California State University Chancellor Charles Reed announced Monday that over the past six years there has been an increase in the number of high school students ready for college level English and math.
While many forms of testing exist and requirements for admission into the CSU system have long been in place, Reed said that in the past even “B” average high school students have not been ready for college level math and English. Amongst many causes, Reed pointed to the 12th grade as one of the main causes for detritions in college readiness.
In 2004 a partnership between the California Department of Education and CSU helped to establish the Early Assessment Program, or EAP. The EAP is designed to bridge the gap between high school standards and college expectations through early testing, the opportunity for additional college prepatory math and English classes in grade 12, and professional development activities for high school teachers.
“We really want to encourage students to not waste 12th grade. The 12th grade is the biggest wasteland in America,” said Reed.
The EAP test is administered during the California Standardized Test in grade 11. Should a student fail to pass the voluntary test, Reed said they are encouraged to take additional classes for college readiness in their senior year and even in the summer before their freshman year in college.
Last school year 81 percent of all high school juniors statewide participated in the voluntary EAP. Of those juniors 22 percent were considered “college ready” in the English portion of the EAP. In 2004 only 15 percent of juniors were college ready.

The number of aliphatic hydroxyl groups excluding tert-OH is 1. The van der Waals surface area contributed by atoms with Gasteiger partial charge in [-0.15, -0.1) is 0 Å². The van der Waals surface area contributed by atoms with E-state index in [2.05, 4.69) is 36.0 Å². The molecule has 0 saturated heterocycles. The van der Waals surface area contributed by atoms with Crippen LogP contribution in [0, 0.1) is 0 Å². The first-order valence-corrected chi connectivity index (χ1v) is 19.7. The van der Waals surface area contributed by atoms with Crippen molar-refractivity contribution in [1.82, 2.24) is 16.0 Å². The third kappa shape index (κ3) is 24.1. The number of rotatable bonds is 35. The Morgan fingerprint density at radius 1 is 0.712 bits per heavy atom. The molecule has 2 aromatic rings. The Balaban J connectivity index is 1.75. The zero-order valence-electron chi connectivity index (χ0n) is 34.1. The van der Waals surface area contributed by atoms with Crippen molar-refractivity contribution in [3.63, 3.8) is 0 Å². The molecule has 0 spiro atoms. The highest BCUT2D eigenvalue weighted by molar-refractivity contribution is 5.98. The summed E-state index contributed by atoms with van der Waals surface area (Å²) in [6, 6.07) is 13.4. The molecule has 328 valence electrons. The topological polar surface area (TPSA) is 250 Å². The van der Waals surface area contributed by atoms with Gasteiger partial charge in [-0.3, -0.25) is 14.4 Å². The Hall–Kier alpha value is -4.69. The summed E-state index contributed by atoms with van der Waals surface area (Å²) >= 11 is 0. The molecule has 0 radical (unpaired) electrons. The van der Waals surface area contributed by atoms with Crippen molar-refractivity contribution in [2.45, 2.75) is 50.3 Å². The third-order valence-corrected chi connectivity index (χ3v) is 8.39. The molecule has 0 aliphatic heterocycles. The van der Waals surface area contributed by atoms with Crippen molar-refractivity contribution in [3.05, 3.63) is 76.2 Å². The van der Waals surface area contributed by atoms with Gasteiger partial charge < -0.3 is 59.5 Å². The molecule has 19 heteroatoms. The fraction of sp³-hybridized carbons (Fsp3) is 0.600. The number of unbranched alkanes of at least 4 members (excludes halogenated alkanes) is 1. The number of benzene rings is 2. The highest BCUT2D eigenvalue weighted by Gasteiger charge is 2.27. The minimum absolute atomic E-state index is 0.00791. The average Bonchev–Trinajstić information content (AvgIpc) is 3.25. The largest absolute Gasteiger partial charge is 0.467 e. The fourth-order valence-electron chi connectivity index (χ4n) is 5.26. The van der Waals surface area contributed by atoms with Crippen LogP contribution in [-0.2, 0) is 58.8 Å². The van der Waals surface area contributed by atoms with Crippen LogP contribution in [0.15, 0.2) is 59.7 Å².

In the mathematics portion of the EAP 80 percent of all juniors participated in the EAP and 15 percent were college ready, which was a 3 percent increase since 2004. The mathematics portion of the EAP is further divided into two categories — algebra II and summative high school mathematics. Of the juniors who elected to take the algebra II section, 8 percent were college ready, and of the juniors who took the summative section, 23 percent were ready.
“I can say high school students in California are moving in the right direction, we are seeing a slightly less number of students who need remedial work in college,” said Reed.
Despite the recent gains in college readiness, State Superintendent of Public Instruction Tom Torlakson said all of these statistics point to a growing concern for the future of California business and economic interest.
“We know our economy has been increasing its demands for college degrees and by 2025 our state will be one million degrees short of the need,” said Torlakson.
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